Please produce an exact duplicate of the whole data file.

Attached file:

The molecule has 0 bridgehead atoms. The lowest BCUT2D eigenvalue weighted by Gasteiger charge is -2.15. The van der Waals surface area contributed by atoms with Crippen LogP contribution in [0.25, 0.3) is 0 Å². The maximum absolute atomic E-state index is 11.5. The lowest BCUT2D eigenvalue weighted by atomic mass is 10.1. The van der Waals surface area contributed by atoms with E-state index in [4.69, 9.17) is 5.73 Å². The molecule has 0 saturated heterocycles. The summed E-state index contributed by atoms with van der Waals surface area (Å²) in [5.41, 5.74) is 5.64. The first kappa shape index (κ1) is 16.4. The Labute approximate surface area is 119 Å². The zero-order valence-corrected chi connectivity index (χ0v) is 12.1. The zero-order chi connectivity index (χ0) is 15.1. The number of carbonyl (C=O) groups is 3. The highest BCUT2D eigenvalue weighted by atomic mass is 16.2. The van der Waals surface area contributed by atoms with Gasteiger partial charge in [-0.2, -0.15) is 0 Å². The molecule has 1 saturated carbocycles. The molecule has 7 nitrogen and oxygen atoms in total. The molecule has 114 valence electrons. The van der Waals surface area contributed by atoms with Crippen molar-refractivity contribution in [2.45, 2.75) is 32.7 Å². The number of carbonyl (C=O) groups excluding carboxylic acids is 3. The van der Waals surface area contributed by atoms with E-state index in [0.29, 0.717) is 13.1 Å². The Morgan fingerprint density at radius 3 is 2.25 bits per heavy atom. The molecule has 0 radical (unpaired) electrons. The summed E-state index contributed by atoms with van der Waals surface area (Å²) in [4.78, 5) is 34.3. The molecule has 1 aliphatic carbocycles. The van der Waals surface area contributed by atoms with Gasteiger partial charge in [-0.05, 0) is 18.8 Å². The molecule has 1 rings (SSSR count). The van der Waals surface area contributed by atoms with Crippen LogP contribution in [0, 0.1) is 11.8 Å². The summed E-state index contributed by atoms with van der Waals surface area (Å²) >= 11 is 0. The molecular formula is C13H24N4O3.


The molecule has 0 bridgehead atoms. The lowest BCUT2D eigenvalue weighted by Gasteiger charge is -2.15. The van der Waals surface area contributed by atoms with Crippen LogP contribution in [0.25, 0.3) is 0 Å². The maximum absolute atomic E-state index is 11.5. The lowest BCUT2D eigenvalue weighted by atomic mass is 10.1. The van der Waals surface area contributed by atoms with E-state index in [4.69, 9.17) is 5.73 Å². The molecule has 0 saturated heterocycles. The summed E-state index contributed by atoms with van der Waals surface area (Å²) in [5.41, 5.74) is 5.64. The first kappa shape index (κ1) is 16.4. The Labute approximate surface area is 119 Å². The zero-order valence-corrected chi connectivity index (χ0v) is 12.1. The zero-order chi connectivity index (χ0) is 15.1. The number of carbonyl (C=O) groups is 3. The highest BCUT2D eigenvalue weighted by atomic mass is 16.2. The van der Waals surface area contributed by atoms with Gasteiger partial charge in [-0.2, -0.15) is 0 Å². The molecule has 1 saturated carbocycles. The molecule has 7 nitrogen and oxygen atoms in total. The molecule has 114 valence electrons. The van der Waals surface area contributed by atoms with Crippen molar-refractivity contribution in [2.45, 2.75) is 32.7 Å². The number of carbonyl (C=O) groups excluding carboxylic acids is 3. The van der Waals surface area contributed by atoms with E-state index in [0.29, 0.717) is 13.1 Å². The Morgan fingerprint density at radius 3 is 2.25 bits per heavy atom. The molecule has 0 radical (unpaired) electrons. The summed E-state index contributed by atoms with van der Waals surface area (Å²) in [4.78, 5) is 34.3. The molecule has 1 aliphatic carbocycles. The van der Waals surface area contributed by atoms with Gasteiger partial charge in [-0.05, 0) is 18.8 Å². The molecule has 1 rings (SSSR count). The van der Waals surface area contributed by atoms with Crippen LogP contribution in [0, 0.1) is 11.8 Å². The summed E-state index contributed by atoms with van der Waals surface area (Å²) >= 11 is 0. The molecular formula is C13H24N4O3.